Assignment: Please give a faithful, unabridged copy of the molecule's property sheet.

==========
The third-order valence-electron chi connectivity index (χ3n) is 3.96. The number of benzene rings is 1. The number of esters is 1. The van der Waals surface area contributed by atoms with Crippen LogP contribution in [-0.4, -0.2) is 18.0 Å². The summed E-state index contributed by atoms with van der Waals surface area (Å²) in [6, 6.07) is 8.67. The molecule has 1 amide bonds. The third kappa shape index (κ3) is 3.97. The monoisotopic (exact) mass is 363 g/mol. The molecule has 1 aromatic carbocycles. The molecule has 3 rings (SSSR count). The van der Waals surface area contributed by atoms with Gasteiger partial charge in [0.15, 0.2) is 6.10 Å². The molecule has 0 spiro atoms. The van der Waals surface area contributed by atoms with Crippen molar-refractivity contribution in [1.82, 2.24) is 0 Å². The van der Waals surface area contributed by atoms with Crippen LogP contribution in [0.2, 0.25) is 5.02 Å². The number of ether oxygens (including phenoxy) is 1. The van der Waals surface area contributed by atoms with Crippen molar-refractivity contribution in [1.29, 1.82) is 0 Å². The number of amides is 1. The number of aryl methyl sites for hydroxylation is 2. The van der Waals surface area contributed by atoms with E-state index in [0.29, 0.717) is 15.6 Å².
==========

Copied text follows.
The third-order valence-electron chi connectivity index (χ3n) is 3.96. The number of benzene rings is 1. The number of esters is 1. The van der Waals surface area contributed by atoms with Crippen LogP contribution in [-0.4, -0.2) is 18.0 Å². The summed E-state index contributed by atoms with van der Waals surface area (Å²) in [6, 6.07) is 8.67. The molecule has 1 amide bonds. The third kappa shape index (κ3) is 3.97. The monoisotopic (exact) mass is 363 g/mol. The molecule has 1 aromatic carbocycles. The molecule has 3 rings (SSSR count). The van der Waals surface area contributed by atoms with Gasteiger partial charge in [0.15, 0.2) is 6.10 Å². The molecule has 0 spiro atoms. The van der Waals surface area contributed by atoms with Crippen molar-refractivity contribution in [1.82, 2.24) is 0 Å². The van der Waals surface area contributed by atoms with Crippen LogP contribution in [0.2, 0.25) is 5.02 Å². The number of ether oxygens (including phenoxy) is 1. The van der Waals surface area contributed by atoms with Crippen molar-refractivity contribution in [1.29, 1.82) is 0 Å². The number of amides is 1. The number of aryl methyl sites for hydroxylation is 2. The van der Waals surface area contributed by atoms with E-state index in [0.29, 0.717) is 15.6 Å².